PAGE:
Failing Faith by Wade Bearden, Free for CAPC Members
In Failing Faith, Wade Bearden invites us into his life so that we might find a faith that can hold up under the weight of real-world realities.
I was running late but I did make it home in time to pick up my little girl for our “daddy and daughter date.” Normally we get ice cream and go to the pet store, but today was special. She was going to her first ever movie in the theater and we were seeing Cars 2. It was a wonderful experience, and not just because it was a special treat for my daughter.
Cars 2 is a decent film. It was a good sequel in that it doesn’t merely repeat the same basic story, and in fact this film highlights Mater over Lightning McQueen. It adds new characters, takes on interesting developments, and plays well on the myriads of jokes throughout the film. It reflects many of the good qualities we’ve come to expect from Pixar: good story, good character development, and fantastic animation. But from a more critical perspective there is a theme in the film that simply rubs me the wrong way: Mater’s cultural ignorance isn’t merely laughed at, but it is applauded.
The story begins with Lightning McQueen’s participation in the World Grand Prix. He, Mater and the whole Radiator Springs crew make their way across the globe. Increasingly what we see, however, is that Mater (as the resident hillbilly of the gang) is completely culturally ignorant. He congratulates a car working in a Chinese rock garden for getting all the leaves up. He downs a whole bowl of Wasabi because he thinks it is pistachio ice cream. He accuses the British for being terrible drivers because they drive on the wrong side of the road. Routinely, throughout the movie, he makes statements and creates incidents that embarrass and humiliate his friends. Mater is a stereotypical hillbilly out of his element.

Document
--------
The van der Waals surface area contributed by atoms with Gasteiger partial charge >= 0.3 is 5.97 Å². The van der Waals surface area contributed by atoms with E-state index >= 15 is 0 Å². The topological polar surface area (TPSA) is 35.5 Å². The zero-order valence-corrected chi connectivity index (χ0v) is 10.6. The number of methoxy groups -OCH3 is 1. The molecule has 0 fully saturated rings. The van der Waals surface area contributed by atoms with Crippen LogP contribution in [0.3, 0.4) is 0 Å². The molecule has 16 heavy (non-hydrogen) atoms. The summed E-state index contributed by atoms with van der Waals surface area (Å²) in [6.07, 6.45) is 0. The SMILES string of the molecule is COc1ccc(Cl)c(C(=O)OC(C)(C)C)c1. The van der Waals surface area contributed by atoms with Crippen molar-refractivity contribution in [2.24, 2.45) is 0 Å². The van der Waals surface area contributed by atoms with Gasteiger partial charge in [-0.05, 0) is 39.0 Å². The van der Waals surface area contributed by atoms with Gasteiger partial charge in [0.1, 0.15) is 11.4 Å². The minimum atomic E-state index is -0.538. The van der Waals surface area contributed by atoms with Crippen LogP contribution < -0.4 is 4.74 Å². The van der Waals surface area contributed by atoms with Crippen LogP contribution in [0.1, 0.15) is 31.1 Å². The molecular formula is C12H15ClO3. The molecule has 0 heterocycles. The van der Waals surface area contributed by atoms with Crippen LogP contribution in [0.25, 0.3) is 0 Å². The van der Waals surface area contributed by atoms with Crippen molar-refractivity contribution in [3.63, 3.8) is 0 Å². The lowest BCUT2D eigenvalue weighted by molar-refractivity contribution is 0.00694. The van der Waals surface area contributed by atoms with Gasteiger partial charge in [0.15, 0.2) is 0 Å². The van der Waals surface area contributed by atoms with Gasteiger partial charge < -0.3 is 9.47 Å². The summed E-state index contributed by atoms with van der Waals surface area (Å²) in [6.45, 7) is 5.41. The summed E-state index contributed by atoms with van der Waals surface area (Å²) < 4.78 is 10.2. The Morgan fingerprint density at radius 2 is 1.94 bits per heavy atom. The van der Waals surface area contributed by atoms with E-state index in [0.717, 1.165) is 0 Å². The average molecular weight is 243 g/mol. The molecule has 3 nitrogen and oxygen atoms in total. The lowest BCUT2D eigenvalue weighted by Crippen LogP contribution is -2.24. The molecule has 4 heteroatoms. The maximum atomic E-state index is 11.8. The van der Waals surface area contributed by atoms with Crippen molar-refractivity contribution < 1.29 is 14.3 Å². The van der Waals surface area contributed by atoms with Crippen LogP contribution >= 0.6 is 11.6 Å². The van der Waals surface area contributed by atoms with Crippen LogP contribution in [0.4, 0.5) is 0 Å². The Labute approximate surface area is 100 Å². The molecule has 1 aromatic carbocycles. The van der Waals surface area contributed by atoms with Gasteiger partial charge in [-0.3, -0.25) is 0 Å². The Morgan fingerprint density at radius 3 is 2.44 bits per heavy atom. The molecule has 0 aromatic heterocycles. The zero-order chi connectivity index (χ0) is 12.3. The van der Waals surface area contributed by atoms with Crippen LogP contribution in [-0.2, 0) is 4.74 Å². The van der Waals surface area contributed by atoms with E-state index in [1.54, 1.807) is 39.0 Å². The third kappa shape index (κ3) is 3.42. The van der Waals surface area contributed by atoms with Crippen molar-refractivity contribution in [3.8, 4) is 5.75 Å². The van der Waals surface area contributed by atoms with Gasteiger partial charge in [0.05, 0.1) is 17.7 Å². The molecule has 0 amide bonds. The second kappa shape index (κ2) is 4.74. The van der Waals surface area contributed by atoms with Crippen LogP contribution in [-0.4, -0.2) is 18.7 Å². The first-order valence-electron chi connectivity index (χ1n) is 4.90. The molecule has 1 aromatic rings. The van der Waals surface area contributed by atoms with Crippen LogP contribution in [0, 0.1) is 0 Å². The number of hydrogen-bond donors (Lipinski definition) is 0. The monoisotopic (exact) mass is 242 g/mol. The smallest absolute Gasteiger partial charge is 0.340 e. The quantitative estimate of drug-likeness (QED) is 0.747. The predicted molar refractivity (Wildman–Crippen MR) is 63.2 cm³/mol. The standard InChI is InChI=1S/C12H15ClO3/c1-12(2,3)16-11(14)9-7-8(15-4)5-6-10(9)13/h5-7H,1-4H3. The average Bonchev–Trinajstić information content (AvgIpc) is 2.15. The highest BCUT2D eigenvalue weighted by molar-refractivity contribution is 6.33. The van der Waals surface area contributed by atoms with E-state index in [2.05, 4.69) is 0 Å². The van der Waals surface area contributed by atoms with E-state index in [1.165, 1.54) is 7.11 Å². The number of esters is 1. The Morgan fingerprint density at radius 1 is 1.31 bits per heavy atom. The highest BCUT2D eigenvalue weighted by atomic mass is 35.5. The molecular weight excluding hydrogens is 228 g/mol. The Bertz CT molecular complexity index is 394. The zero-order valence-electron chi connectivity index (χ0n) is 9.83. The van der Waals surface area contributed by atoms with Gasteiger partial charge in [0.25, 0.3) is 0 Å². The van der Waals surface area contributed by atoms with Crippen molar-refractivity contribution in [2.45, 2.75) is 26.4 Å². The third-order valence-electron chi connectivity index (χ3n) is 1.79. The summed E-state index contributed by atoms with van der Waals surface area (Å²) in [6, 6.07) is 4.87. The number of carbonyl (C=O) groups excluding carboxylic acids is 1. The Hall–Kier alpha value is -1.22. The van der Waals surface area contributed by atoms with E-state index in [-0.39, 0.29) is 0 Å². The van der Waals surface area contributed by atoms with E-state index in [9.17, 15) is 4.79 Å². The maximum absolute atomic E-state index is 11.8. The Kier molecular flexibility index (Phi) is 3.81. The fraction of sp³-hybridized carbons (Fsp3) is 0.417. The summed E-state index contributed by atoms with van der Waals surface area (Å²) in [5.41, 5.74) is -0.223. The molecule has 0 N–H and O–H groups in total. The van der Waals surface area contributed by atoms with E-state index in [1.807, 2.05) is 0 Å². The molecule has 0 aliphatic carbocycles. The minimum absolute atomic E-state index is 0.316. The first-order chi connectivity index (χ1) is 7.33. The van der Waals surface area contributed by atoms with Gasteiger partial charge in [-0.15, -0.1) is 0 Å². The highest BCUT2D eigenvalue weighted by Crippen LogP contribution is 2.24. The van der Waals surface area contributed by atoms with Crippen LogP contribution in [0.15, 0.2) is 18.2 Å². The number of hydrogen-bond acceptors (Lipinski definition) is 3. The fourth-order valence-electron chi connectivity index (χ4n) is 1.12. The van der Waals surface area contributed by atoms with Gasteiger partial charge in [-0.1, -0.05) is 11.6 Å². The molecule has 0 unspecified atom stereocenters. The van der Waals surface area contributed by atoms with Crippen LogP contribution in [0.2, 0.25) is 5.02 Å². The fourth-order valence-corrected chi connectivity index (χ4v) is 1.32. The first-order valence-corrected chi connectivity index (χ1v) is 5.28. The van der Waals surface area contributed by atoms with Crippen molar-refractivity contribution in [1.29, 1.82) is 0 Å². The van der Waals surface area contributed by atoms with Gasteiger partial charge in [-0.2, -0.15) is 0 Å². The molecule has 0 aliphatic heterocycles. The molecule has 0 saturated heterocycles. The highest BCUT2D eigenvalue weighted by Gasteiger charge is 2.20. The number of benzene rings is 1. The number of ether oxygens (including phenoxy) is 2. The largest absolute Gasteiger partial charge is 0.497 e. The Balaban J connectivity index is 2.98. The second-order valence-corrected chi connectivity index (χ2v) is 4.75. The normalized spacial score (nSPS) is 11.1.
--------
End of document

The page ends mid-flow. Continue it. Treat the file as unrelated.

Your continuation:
Eventually this frustrates McQueen who kicks him off the team, but by the end of the movie we find Lightning rethinking his decision. He concludes that Mater is who he is and shouldn’t be required to change simply because he comes from a different cultural context. If people don’t like the way Mater does things then they need to change, McQueen asserts.
At one level this is simply the same endearing, if cliche, moral lesson: be yourself. But at another level it actually approves cultural ignorance. It applauds being a fool, offending host nations, and generally demonstrating a lack of concern for the way things are done in other parts of the world. This should not be our practice. The apostle Paul stated that the became all things to all people. Even though Paul is thinking about his evangelical mission we can apply the same principle to respecting those in the international community. To remain ignorant, and to applaud this ignorance is to intentionally disrespect other cultures. Maybe you don’t need to pretend to be a Frenchman in France, but you can respect them by learning about their culture and avoiding the obvious errors. Mater may win over other cultures by the end of the movie, but odds are that our insensitivity won’t produce the same results. Mater’s cultural ignorance is not okay for you.
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